Some 16% of TV viewers on average share content about the shows they’re watching online, with these viewers driving an impressive 11% of all online sharing, according to a report [download page] from ShareThis. The study finds that this sharing also leads to TV tune-in, as users who click on shared content about TV series show an above-average inclination to convert to viewers.
Social sharing about TV shows differs widely by genre, ranging from a low of 8.6% of viewers sharing content about crime shows to a high of 47.1% sharing about reality/variety shows. The timing of sharing also varies: while comedy, crime, music and reality/variety viewers are most likely to share during a show as opposed to before or after it, social buzz surrounding drama and sci-fi shows actually decreases during broadcast before spiking post-airing.
Of note, viewers of new series are about twice as likely to share content than viewers of recurring series (25.7% vs. 13.7%), as are viewers of streaming series (such as those released in bulk on Netflix) in comparison to broadcast series (31.2% vs. 15.1%).
The study also details some intuitive – and yet interesting – findings. While total sharing activity generally favors desktops by a significant margin during the 24 hours pre- and post-airing, mobiles become the prominent devices in the 3 hours before and after airing, with tablets dominating at broadcast time. This suggests that many TV multitasking behaviors are occurring on mobile devices. In fact, two years ago, a study found that 30-40% of TV ad viewing behavior was concurrent with mobile device usage. Given smartphones’ increasing penetration, one wonders what that figure would be today…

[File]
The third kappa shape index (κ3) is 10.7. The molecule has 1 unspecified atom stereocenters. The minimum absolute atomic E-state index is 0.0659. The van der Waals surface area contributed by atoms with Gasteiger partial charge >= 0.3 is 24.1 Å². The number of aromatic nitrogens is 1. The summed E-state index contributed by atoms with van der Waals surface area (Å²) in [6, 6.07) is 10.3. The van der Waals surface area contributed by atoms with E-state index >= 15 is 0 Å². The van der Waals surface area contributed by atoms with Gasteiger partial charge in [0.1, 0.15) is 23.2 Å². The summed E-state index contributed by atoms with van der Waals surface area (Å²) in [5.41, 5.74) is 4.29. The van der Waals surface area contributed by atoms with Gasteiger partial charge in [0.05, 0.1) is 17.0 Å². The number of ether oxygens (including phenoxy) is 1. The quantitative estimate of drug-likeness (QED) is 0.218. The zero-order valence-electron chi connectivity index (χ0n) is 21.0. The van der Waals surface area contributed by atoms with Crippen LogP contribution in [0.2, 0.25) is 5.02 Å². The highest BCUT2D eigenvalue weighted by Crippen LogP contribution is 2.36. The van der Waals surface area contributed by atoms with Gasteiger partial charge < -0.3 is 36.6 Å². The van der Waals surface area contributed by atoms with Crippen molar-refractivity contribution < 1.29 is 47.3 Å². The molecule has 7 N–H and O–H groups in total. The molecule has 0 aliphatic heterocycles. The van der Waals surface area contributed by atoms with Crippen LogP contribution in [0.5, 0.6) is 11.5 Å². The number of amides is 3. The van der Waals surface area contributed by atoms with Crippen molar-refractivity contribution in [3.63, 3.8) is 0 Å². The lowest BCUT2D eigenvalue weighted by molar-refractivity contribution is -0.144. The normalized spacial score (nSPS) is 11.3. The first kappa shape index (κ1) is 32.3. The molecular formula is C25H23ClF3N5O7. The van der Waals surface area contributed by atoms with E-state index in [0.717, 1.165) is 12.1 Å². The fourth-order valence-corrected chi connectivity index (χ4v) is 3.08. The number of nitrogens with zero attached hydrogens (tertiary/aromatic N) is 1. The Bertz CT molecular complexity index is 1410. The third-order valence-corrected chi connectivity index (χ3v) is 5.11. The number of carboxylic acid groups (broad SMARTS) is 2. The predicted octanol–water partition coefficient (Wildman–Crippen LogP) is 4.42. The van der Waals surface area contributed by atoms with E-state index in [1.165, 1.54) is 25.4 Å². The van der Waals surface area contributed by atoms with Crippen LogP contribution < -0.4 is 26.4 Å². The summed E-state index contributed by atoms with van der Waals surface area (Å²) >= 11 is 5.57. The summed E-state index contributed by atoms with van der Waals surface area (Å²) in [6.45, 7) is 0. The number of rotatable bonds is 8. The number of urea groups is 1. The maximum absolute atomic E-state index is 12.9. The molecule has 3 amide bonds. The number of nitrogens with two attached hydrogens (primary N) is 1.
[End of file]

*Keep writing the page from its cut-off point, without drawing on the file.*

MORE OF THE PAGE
Meanwhile, the use of social networks follows a similar pattern. While Facebook generally captures the vast majority of social TV conversation during the 48-hour period before and after a show’s airing (with Facebook’s role in social TV sometimes forgotten), Twitter takes over at broadcast time and during the hour following, dominating the sharing activity during those hours.
Finally, the report notes that social buzz correlates with higher viewership and ratings, particularly for shows with smaller audiences. Nielsen has previously found that tweets influence ratings for some TV shows. Last year, a Nielsen survey found social media’s impact on TV to be growing, with social media leading to greater show awareness and live TV tune-in.
For more on the evolving TV market, see the MarketingCharts study: TV in Context: Viewing Trends, Ad Spending, and Purchase Influence.
About the Data: To arrive at its conclusions, the study coupled ShareThis’ first party social data (46 million users and 153 million TV social signals per month) with Nielsen 3rd party TV viewing data covering 4.9 million TV viewers on 19 audience segments to arrive at a database match of the online social profiles of offline TV audiences.
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